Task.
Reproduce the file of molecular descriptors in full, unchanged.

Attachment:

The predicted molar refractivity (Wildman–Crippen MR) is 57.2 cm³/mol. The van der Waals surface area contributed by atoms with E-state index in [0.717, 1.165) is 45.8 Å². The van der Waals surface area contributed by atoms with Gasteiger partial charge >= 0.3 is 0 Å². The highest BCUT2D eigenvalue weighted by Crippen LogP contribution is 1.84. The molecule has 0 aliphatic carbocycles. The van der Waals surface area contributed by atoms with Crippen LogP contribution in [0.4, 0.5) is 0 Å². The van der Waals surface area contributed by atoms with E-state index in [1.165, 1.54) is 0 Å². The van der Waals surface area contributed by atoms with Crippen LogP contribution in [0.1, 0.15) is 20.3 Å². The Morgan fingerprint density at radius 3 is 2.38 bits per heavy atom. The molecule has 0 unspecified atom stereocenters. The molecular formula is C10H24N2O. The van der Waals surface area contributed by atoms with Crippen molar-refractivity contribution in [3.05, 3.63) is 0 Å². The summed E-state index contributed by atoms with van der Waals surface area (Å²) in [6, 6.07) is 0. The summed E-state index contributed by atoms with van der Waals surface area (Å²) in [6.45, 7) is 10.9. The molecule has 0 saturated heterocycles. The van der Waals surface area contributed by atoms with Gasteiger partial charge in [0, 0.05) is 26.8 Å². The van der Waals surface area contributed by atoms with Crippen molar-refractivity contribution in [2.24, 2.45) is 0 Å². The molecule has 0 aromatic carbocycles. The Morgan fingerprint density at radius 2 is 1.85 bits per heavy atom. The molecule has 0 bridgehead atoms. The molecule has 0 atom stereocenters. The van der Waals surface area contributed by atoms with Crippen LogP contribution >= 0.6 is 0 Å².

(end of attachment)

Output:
The predicted molar refractivity (Wildman–Crippen MR) is 57.2 cm³/mol. The van der Waals surface area contributed by atoms with E-state index in [0.717, 1.165) is 45.8 Å². The van der Waals surface area contributed by atoms with Gasteiger partial charge >= 0.3 is 0 Å². The highest BCUT2D eigenvalue weighted by Crippen LogP contribution is 1.84. The molecule has 0 aliphatic carbocycles. The van der Waals surface area contributed by atoms with Crippen LogP contribution in [0.4, 0.5) is 0 Å². The van der Waals surface area contributed by atoms with E-state index in [1.165, 1.54) is 0 Å². The van der Waals surface area contributed by atoms with Crippen LogP contribution in [0.1, 0.15) is 20.3 Å². The Morgan fingerprint density at radius 3 is 2.38 bits per heavy atom. The molecule has 0 unspecified atom stereocenters. The molecular formula is C10H24N2O. The van der Waals surface area contributed by atoms with Crippen molar-refractivity contribution in [3.05, 3.63) is 0 Å². The summed E-state index contributed by atoms with van der Waals surface area (Å²) in [6, 6.07) is 0. The summed E-state index contributed by atoms with van der Waals surface area (Å²) in [6.45, 7) is 10.9. The molecule has 0 saturated heterocycles. The van der Waals surface area contributed by atoms with Gasteiger partial charge in [0, 0.05) is 26.8 Å². The van der Waals surface area contributed by atoms with Crippen molar-refractivity contribution in [2.24, 2.45) is 0 Å². The molecule has 0 aromatic carbocycles. The Morgan fingerprint density at radius 2 is 1.85 bits per heavy atom. The molecule has 0 bridgehead atoms. The molecule has 0 atom stereocenters. The van der Waals surface area contributed by atoms with Crippen LogP contribution >= 0.6 is 0 Å².